(b. 1927, Los Angeles, CA)
This exhibition of work by Bob Willoughby will feature vintage prints from 1950's, 60's and 70's Hollywood cinema. Willoughby studied filmmaking at the University of Southern California. He then went on to study design with Saul Bass at the Kann Institute of Art. In the late 1940s, he apprenticed with Hollywood photographers Wallace Seawell, Paul Hesse, and Glenn Embree.
In 1954, while working for Harper's Bazaar, Willoughby was hired by Warner Brothers to photograph Judy Garland in the final number of A Star is Born. He became the first "outside" photographer to shoot on what were originally closed film sets. This opportunity resulted in his first Life Magazine cover and twenty year collaboration with the publicity departments for all the major studios.
Willoughby devised a number of technical innovations to get the photographs he needed. He financed the first successful sound blimp of a still-camera, which is now commonly used. He was the only stills photographer at the time to use radio-controlled cameras, allowing him unprecedented access for certain shots. He also made special brackets that held his still camera on or over the Panavision cameras. In 2004, Willoughby received the Lucie Award for Outstanding Achievement in Still Photography for Motion Pictures. Popular Photography called him "the man who virtually invented the photojournalistic motion picture still".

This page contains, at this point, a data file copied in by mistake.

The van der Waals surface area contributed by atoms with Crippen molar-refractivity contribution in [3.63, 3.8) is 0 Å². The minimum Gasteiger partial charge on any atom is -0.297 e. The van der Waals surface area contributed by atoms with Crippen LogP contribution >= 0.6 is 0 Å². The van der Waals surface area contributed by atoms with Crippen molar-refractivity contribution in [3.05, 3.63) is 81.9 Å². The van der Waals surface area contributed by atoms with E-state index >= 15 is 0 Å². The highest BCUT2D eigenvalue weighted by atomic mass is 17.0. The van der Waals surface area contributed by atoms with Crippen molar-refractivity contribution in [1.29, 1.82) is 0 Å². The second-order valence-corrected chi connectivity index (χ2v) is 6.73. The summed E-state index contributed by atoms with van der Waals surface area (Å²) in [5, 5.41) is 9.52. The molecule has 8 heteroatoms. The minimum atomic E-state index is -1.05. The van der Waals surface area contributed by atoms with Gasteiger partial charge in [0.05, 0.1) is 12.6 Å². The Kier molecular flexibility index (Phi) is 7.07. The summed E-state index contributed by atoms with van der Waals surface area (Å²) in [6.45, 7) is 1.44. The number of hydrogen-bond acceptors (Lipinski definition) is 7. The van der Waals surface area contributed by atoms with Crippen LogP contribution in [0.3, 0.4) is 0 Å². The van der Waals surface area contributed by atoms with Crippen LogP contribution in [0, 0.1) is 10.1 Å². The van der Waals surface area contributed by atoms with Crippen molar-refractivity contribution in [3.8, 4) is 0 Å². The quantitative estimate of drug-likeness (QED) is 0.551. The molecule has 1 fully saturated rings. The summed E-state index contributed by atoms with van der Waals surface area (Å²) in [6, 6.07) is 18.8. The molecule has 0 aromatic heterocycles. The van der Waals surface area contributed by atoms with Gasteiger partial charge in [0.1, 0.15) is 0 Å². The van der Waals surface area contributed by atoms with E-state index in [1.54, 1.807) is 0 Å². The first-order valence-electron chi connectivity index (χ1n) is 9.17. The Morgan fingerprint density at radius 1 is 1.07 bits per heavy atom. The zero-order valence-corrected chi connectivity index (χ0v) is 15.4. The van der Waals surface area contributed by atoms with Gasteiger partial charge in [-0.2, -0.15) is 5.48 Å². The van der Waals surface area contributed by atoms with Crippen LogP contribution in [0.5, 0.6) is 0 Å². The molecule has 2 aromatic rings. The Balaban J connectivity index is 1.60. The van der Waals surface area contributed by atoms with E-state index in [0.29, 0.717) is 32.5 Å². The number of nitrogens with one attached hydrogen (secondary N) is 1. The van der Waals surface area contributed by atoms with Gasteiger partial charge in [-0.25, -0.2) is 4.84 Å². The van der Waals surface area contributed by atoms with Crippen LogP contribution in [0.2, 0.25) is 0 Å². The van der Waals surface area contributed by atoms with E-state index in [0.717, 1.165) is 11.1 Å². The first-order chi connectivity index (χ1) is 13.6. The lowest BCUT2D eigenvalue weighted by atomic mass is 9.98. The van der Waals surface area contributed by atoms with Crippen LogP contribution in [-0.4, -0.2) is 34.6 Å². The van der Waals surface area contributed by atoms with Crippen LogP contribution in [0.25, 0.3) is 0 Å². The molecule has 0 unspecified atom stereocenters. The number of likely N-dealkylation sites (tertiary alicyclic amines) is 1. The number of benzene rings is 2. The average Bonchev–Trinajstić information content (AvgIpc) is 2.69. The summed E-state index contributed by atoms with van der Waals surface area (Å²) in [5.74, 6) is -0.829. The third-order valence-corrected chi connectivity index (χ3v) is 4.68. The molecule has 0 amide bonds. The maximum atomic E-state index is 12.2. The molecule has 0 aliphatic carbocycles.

Vintage Hollywood presents Willoughby's vintage prints that document the people and the process of filmmaking. He has documented literally hundreds of Hollywood films. Willoughby's intimate portraits of stars and directors capture the dramatic moments of Hollywood cinema both on and off the screen. This exhibition will include some of his iconic work from The Graduate, Rosemary's Baby, Who's Afraid of Virginia Woolf and They Shoot Horses Don't They and features photographs of Frank Sinatra, Liz Taylor, James Dean and Audrey Hepburn.
His work is included in many permanent collections, including: The Metropolitan Museum of Art, NYC; The National Portrait Gallery, Washington, D.C.; The National Portrait Gallery, London; The National Media Museum, Bradford, UK; The Bibliothèque Nationale de France, Paris; Musée de la Photographie, Charleroi, Belgium; The Academy of Motion Picture Arts & Sciences, CA.; The Museum of Modern Art, NYC; The Tate Gallery Collection, London, and The Musée de la Photographie et de l'Image, France.
In 1972 he moved to the south of Ireland with his wife, four children and his mother-in-law, Quig. They lived 17 years in a castle on Courtmacsherry Bay, where he translated Voices From Ancient Ireland, a book of early Irish poetry. Willoughby and his wife Dorothy now live in the south of France with the children and grandchildren scattered across the world.